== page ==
In recent years, the Augmented Reality (AR), Virtual Reality (VR), and Mixed Reality (MR) devices started to be recognized by consumers more than before. Although they are mostly used for entertainment purposes, for now, they have the technology to help people with disabilities in many different ways. People with ASD is one of the best possible user groups for these technologies, as they are known to have the tendency using technological devices (Lofland, 2016).
One of the well-known characteristics of autistic people is the general adaptation syndrome. People with the general adaptation syndrome feel uncomfortable when they face any changes in a place, on a schedule, or in a person. The adaptation syndrome seen in autistic people is mainly an outcome of sensory processing disorder (SPD). It is reported that 70-95% of ASD population is having challenges processing incoming sensations like light, sound, touch, taste, pain, smell, movement, or temperature (Case-Smith & Arbesman, 2008). They are either hyper or hypo-reactivity to sensory input (Rogers & Short, 2010). People with hyper-reactivity are overly responsive to sensory data, and they may show aggressive behavior in case they are exposed to sensory inputs. On the other hand, people with hypo reactivity are under-responsive to sensory inputs, and they may seem inactive, uninterested or withdrawn in the event of the one or even multiple sensory inputs (Coffin & Bassity, 2007).
During the daily routines of people, the environment change, and also the sensory inputs they need to process. The problem is that if autistic people with SPD experience more than one changes consecutively, this may trigger a meltdown. Meltdown is a reaction of autistic people when they have to undergo uncomfortable situations. These meltdowns are affecting the daily life of autistic people and the people around them. Although there are numerous applications available to assist autistic people in those situations, they lack the ability to adjust the space around autistic people immediately to calm them down.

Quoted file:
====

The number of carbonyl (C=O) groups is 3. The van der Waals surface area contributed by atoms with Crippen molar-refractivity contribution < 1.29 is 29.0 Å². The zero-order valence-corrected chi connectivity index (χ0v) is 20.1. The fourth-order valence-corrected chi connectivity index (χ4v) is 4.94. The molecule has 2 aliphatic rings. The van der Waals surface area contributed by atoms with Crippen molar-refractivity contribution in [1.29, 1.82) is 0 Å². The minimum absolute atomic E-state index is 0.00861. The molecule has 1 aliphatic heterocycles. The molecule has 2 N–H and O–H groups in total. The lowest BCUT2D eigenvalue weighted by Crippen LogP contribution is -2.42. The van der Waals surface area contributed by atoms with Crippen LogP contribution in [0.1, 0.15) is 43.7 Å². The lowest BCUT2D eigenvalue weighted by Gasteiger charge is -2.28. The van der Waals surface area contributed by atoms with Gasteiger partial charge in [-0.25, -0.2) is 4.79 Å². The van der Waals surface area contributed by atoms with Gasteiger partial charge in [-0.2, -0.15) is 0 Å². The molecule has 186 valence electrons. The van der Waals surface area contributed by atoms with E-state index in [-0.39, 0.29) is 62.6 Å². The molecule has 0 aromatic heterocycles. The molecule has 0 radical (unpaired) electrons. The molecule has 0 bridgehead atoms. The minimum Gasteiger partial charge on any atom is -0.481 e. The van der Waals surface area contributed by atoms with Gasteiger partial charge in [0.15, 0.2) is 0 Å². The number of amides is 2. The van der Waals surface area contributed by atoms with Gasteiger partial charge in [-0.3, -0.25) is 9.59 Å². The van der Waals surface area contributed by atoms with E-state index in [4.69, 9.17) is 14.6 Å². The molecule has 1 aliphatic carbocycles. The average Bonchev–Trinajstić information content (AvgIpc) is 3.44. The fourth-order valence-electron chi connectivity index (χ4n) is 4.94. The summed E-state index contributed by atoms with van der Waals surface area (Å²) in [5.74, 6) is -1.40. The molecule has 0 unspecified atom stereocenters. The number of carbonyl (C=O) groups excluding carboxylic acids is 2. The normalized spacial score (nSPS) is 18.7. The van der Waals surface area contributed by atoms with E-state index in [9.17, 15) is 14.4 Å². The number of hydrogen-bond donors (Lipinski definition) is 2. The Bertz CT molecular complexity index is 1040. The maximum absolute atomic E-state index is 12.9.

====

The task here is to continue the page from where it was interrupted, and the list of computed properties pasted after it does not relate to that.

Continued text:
A tool with the capability to customize the space quickly may be a help for people on the autism spectrum with SPD. Today in 2018, there is an accessible technology called mixed reality to modify the physical space without changing its physical features. It is merging virtual objects with real objects in an advanced space to produce new interactive environments (Brigham, 2017). Also, it differs from VR technology by enabling the integration of real and virtual worlds. So, this study suggests an interface to help the autistic people to be able to manage the meltdowns everywhere using MR technology.
The HoloLens device by Microsoft is one of the first advanced MR glasses released in 2016 operating on Windows platform. It is a stand-alone device with an optical-see-through display which enables the user to see the physical space blended with virtual space. Core features of HoloLens are gaze gestures, voice input, spatial sound, and spatial mapping. Holographic Processing Unit (HPU) helps HoloLens to understand gestures and the direction of the user look and adjust the holograms accordingly in real time. It also has spatial sound feature, which enables realistic sound for the holograms.
HoloLens has five visible-wavelength cameras that are tracking the head movements of the user in his/her present space. The one in the center can also take photos or record videos. Moreover, there is one infrared camera and infrared laser projector on the front face to scan objects in the room. There is also the Inertial Measurement Unit which includes an accelerometer, a gyroscope, and a magnetometer to support the head tracking cameras for determining the position and the movement of the users head. In that way, HoloLens can understand the virtual objects from the correct perspective, and proportions (Taylor, 2016).
These facilities of HoloLens are recognized as a way to design and develop a spatial interface for people with ASD. Nevertheless, from 2016 to 2018 there have been only five apps* developed for autistic people on HoloLens even though there are hundreds of apps developed for personal computers (PC), tablets and mobile phones. The reason for this is the incompatibility of the current interface designs with MR technology. Therefore, there is a need to study on designing three-dimensional (3D) interfaces for autistic people to support developers creating applications in MR.